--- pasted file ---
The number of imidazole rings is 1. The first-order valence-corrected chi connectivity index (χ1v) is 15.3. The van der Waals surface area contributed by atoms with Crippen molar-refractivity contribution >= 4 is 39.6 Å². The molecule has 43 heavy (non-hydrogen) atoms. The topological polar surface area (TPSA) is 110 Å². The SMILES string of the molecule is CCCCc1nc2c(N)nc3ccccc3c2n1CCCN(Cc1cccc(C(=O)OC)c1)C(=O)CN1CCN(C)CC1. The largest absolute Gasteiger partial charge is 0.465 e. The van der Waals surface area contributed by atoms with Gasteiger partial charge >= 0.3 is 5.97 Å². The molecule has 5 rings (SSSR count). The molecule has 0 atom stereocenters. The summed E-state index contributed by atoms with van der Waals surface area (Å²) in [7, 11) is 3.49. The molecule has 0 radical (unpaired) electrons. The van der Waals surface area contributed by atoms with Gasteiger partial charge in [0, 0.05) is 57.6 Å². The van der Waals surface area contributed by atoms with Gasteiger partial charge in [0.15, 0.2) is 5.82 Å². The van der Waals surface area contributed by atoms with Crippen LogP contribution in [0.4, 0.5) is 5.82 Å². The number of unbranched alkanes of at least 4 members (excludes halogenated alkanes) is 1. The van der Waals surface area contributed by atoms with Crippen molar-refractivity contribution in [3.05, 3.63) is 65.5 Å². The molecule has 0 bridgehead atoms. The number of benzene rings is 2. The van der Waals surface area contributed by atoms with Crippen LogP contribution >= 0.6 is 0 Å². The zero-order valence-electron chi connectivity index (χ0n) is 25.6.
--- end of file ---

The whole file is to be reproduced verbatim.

The number of imidazole rings is 1. The first-order valence-corrected chi connectivity index (χ1v) is 15.3. The van der Waals surface area contributed by atoms with Crippen molar-refractivity contribution >= 4 is 39.6 Å². The molecule has 43 heavy (non-hydrogen) atoms. The topological polar surface area (TPSA) is 110 Å². The SMILES string of the molecule is CCCCc1nc2c(N)nc3ccccc3c2n1CCCN(Cc1cccc(C(=O)OC)c1)C(=O)CN1CCN(C)CC1. The largest absolute Gasteiger partial charge is 0.465 e. The van der Waals surface area contributed by atoms with Gasteiger partial charge >= 0.3 is 5.97 Å². The molecule has 5 rings (SSSR count). The molecule has 0 atom stereocenters. The summed E-state index contributed by atoms with van der Waals surface area (Å²) in [7, 11) is 3.49. The molecule has 0 radical (unpaired) electrons. The van der Waals surface area contributed by atoms with Gasteiger partial charge in [0, 0.05) is 57.6 Å². The van der Waals surface area contributed by atoms with Gasteiger partial charge in [0.15, 0.2) is 5.82 Å². The van der Waals surface area contributed by atoms with Crippen LogP contribution in [0.4, 0.5) is 5.82 Å². The number of unbranched alkanes of at least 4 members (excludes halogenated alkanes) is 1. The van der Waals surface area contributed by atoms with Crippen molar-refractivity contribution in [3.05, 3.63) is 65.5 Å². The molecule has 0 bridgehead atoms. The number of benzene rings is 2. The van der Waals surface area contributed by atoms with Crippen LogP contribution >= 0.6 is 0 Å². The zero-order valence-electron chi connectivity index (χ0n) is 25.6.